So in response after reading all three of Sophocles’ plays I wrote a little book. This book answers an essential question that I had through all three plays. “What’s the meaning of life?” Oedipus and Antigone both led very difficult lives. Oedipus is the victim of the gods’ curse and Antigone sacrifices herself to bury her brother. However, what interested me was that Oedipus even when exiled still manages to care for someone other than himself. The same thing applies to Antigone as she selflessly decides to perform what is honorable than what is “right”.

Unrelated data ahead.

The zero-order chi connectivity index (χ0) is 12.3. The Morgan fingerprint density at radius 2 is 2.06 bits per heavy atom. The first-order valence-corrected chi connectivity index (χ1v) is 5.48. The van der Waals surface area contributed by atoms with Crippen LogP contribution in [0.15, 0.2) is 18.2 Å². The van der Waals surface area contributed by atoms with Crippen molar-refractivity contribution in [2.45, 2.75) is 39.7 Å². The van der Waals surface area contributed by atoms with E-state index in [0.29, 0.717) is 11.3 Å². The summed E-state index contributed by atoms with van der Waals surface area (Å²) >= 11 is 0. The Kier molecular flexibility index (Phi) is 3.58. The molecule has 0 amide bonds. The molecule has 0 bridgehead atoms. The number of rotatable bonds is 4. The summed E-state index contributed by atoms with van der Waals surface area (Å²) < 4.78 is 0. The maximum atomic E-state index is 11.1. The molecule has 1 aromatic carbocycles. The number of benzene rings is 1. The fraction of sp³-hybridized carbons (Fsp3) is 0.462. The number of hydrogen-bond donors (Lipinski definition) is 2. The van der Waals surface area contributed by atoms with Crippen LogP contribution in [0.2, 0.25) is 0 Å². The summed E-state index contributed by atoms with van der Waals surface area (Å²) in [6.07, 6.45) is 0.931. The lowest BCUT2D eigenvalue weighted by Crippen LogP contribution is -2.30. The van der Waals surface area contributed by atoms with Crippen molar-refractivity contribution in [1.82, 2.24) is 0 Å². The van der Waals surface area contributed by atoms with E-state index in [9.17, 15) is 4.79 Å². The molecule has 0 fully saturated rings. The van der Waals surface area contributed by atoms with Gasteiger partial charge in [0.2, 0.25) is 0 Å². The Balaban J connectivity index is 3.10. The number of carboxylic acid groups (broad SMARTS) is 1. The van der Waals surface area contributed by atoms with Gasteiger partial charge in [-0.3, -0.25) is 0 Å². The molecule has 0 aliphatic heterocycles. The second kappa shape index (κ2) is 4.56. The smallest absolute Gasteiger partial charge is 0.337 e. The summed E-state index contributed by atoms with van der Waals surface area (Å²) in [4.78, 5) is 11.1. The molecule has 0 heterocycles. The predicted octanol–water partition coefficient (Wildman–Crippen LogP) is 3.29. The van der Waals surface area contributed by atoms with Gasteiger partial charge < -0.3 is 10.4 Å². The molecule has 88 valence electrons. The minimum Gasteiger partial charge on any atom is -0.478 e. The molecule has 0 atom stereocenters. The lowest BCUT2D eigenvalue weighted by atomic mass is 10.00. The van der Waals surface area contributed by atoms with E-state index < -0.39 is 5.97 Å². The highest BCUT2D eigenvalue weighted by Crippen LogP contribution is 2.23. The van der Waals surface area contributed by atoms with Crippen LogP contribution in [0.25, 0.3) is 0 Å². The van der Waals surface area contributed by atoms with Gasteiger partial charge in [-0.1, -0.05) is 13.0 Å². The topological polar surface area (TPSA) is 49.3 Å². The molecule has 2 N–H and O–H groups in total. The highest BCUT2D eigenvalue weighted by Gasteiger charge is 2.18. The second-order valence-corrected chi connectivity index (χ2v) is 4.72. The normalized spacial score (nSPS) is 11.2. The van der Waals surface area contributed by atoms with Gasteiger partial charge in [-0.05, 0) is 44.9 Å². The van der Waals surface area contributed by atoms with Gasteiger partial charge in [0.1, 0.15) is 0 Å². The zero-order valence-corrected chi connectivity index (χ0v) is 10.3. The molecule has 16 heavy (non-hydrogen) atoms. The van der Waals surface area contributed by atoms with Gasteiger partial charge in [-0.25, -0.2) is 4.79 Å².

I thought about these two people as I asked the question and as I started to answer it myself. In my story (the art might not be the best), there are two characters, a homeless man who can play the fiddle and a girl. The man and the girl do not have the best social skills in the world. The girl tries to get the man to do something for her in exchange for a quarter. The man comes up with nefarious schemes to avoid that. In the end, a sudden departure of the girl leaves the man wondering what to do. She leaves him a post card thanking him for everything that he’s done and finally rewards him with the quarter. The man had options, a whole lot of them. Now that the girl has gone, he could resume being a homeless bum. Wait, that’s not a good thing. He’s in a predicament, but he finally makes up his mind. With or without his best friend, he’ll keep playing his fiddle. That’s what allowed him to meet her and that’s probably what she would have wanted. To him, he’s finally understands the way life works now. Why everyone should make a big deal on living. You shouldn’t live life just because you have to, then to you, happiness and relationships seem to inevitably fail. The meaning of life comes from the things you do and the people you meet. It’s only through them that you gain a reason to keep pushing against the endless current that is life.